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Enforcement of ACA employer penalties heats up

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Healthcare professionalsThe IRS is sending Letter 226J to enforce the Affordable Care Act’s (ACA) “play or pay” penalties formally known as the Employer Shared Responsibility Penalty (ESRP). On Nov. 1, 2017, the IRS began sending letters advising employers of their potential ESRP for CY 2015 and it continues to send letters. These 226J letters are not assessed penalties, but rather notifications of proposed penalties to employers the IRS believes may have failed to comply with the ACA employer mandate. The IRS initially identified over 32,000 employers who were potentially liable for $4.37 billion in penalties. In addition, the IRS now has the data to begin the analysis to calculate the potential ESRP for 2016 and 2017.

In 2010, the ACA was signed into law and included two mandates – an individual mandate and an employer mandate. The Tax Cuts and Jobs Act of 2017 repealed the individual mandate penalty starting in 2019. The employer mandate is still in effect.

The employer mandate requires employers to offer health coverage that is both affordable and provides a minimum value to their full-time employees and their children up to age 26, or be subject to penalties. In 2015, only “Applicable Large Employers” (ALEs) with 100 or more full-time and full-time equivalent employees (lowered to 50 for subsequent years) are subject to the penalties.
 
The employer mandate include two penalties:
  • Penalty A or Code 4980H(a) penalty: Invoked if an ALE fails to offer minimum essential coverage to at least 70% of its full-time employees in 2015 (95% in subsequent years). The penalty is calculated on a monthly basis based on 1/12 of $2,000 (indexed) multiplied by the total number of full-time employees, minus 80, in 2015 (minus 30 in subsequent years).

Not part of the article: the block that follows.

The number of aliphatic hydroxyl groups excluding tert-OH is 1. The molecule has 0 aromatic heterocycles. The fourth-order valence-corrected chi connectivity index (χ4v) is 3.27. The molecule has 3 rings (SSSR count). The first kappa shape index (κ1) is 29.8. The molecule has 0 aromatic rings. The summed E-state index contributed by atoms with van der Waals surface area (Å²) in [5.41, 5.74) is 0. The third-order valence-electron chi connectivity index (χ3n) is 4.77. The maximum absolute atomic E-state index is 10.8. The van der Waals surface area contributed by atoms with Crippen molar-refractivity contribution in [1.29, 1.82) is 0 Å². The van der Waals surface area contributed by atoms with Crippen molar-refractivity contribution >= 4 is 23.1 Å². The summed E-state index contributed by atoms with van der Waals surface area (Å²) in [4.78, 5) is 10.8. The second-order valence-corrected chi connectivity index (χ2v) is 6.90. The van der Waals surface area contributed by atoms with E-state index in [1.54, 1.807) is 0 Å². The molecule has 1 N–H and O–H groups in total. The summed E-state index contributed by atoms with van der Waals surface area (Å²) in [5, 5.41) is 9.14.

• Penalty B or Code 4980H(b) penalty: If an ALE meets the requirements necessary to avoid Penalty A in a given month, but the coverage offered is not “affordable” or does not meet “minimum value” requirements, the employer is subject to Penalty B for each full-time employee who receives a tax subsidy or credit from the ACA’s Health Insurance Marketplace. The amount of the penalty is calculated on a monthly basis based on 1/12 of $3,000 (indexed) multiplied by each full-time employee who received a tax subsidy from the Insurance Marketplace.

Starting for the calendar year 2015, ALEs prepared Forms 1094-C and 1095-C to report on their compliance with ACA to both their employees and to the IRS. Form 1095-C was sent to employees and provided information on health coverage, including the offer of coverage, type of coverage, employment status, affordability and other related information. Form 1094-C was the transmittal form that includes information at an employer level – including the offering minimum essential coverage, number of employees, and members of the employer’s controlled group.

Act quickly if you receive the letter  IRS Letter 226J is the initial letter issued to ALEs notifying them they may be liable for an ESRP. This is based on information from Forms 1094-C and 1095-C filed by the ALE and the individual income tax returns filed by the ALE’s employees. The letter includes the ESRP Summary Table that identifies the month in which a Penalty A or B applies, as well as Forms 14764 and 14765, which are the documents an ALE can use to respond to the IRS finding.